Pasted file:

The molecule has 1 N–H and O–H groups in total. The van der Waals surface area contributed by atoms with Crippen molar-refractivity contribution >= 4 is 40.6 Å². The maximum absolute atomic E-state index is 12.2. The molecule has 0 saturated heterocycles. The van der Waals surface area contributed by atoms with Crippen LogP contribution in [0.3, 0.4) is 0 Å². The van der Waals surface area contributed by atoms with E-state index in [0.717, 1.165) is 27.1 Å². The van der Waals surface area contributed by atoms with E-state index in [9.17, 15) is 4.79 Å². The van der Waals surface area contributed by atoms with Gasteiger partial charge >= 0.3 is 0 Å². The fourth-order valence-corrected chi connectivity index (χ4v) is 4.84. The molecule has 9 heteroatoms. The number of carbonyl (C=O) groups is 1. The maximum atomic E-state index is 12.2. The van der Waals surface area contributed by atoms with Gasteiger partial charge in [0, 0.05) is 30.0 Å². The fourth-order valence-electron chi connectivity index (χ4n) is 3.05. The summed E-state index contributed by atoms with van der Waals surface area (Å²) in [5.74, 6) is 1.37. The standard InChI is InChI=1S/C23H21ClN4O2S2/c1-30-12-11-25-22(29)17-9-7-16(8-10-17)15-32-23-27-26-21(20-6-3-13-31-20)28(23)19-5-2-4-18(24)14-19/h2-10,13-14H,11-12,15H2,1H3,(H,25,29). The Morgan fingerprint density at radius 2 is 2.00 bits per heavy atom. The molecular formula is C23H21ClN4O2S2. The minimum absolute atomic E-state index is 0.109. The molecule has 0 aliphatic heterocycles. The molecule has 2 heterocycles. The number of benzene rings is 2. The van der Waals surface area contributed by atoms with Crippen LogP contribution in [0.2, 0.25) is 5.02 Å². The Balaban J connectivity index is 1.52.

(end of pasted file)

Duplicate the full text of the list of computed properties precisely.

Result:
The molecule has 1 N–H and O–H groups in total. The van der Waals surface area contributed by atoms with Crippen molar-refractivity contribution >= 4 is 40.6 Å². The maximum absolute atomic E-state index is 12.2. The molecule has 0 saturated heterocycles. The van der Waals surface area contributed by atoms with Crippen LogP contribution in [0.3, 0.4) is 0 Å². The van der Waals surface area contributed by atoms with E-state index in [0.717, 1.165) is 27.1 Å². The van der Waals surface area contributed by atoms with E-state index in [9.17, 15) is 4.79 Å². The van der Waals surface area contributed by atoms with Gasteiger partial charge >= 0.3 is 0 Å². The fourth-order valence-corrected chi connectivity index (χ4v) is 4.84. The molecule has 9 heteroatoms. The number of carbonyl (C=O) groups is 1. The maximum atomic E-state index is 12.2. The van der Waals surface area contributed by atoms with Gasteiger partial charge in [0, 0.05) is 30.0 Å². The fourth-order valence-electron chi connectivity index (χ4n) is 3.05. The summed E-state index contributed by atoms with van der Waals surface area (Å²) in [5.74, 6) is 1.37. The standard InChI is InChI=1S/C23H21ClN4O2S2/c1-30-12-11-25-22(29)17-9-7-16(8-10-17)15-32-23-27-26-21(20-6-3-13-31-20)28(23)19-5-2-4-18(24)14-19/h2-10,13-14H,11-12,15H2,1H3,(H,25,29). The Morgan fingerprint density at radius 2 is 2.00 bits per heavy atom. The molecular formula is C23H21ClN4O2S2. The minimum absolute atomic E-state index is 0.109. The molecule has 0 aliphatic heterocycles. The molecule has 2 heterocycles. The number of benzene rings is 2. The van der Waals surface area contributed by atoms with Crippen LogP contribution in [0.2, 0.25) is 5.02 Å². The Balaban J connectivity index is 1.52.